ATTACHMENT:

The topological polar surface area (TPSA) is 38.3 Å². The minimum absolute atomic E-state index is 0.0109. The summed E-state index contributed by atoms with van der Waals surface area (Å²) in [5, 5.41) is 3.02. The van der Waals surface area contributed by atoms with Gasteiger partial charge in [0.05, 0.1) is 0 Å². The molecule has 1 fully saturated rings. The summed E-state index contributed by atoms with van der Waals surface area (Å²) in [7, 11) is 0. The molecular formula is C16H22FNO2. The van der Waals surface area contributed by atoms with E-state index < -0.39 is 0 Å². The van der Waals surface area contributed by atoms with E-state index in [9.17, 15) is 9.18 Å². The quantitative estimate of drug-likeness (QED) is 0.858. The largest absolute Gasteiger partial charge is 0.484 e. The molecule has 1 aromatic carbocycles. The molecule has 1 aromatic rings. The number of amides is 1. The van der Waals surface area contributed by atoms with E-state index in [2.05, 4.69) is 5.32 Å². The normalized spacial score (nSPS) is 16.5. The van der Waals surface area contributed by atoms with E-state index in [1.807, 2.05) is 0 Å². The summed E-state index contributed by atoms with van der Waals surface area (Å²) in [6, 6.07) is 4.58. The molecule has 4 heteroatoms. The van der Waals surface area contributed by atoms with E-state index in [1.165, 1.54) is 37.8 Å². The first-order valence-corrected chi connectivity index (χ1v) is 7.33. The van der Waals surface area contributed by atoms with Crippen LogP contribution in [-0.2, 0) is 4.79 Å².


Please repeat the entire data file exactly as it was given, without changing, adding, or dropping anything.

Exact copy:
The topological polar surface area (TPSA) is 38.3 Å². The minimum absolute atomic E-state index is 0.0109. The summed E-state index contributed by atoms with van der Waals surface area (Å²) in [5, 5.41) is 3.02. The van der Waals surface area contributed by atoms with Gasteiger partial charge in [0.05, 0.1) is 0 Å². The molecule has 1 fully saturated rings. The summed E-state index contributed by atoms with van der Waals surface area (Å²) in [7, 11) is 0. The molecular formula is C16H22FNO2. The van der Waals surface area contributed by atoms with E-state index < -0.39 is 0 Å². The van der Waals surface area contributed by atoms with E-state index in [9.17, 15) is 9.18 Å². The quantitative estimate of drug-likeness (QED) is 0.858. The largest absolute Gasteiger partial charge is 0.484 e. The molecule has 1 aromatic carbocycles. The molecule has 1 aromatic rings. The number of amides is 1. The van der Waals surface area contributed by atoms with E-state index in [2.05, 4.69) is 5.32 Å². The normalized spacial score (nSPS) is 16.5. The van der Waals surface area contributed by atoms with E-state index in [1.807, 2.05) is 0 Å². The summed E-state index contributed by atoms with van der Waals surface area (Å²) in [6, 6.07) is 4.58. The molecule has 4 heteroatoms. The van der Waals surface area contributed by atoms with E-state index in [1.165, 1.54) is 37.8 Å². The first-order valence-corrected chi connectivity index (χ1v) is 7.33. The van der Waals surface area contributed by atoms with Crippen LogP contribution in [-0.2, 0) is 4.79 Å².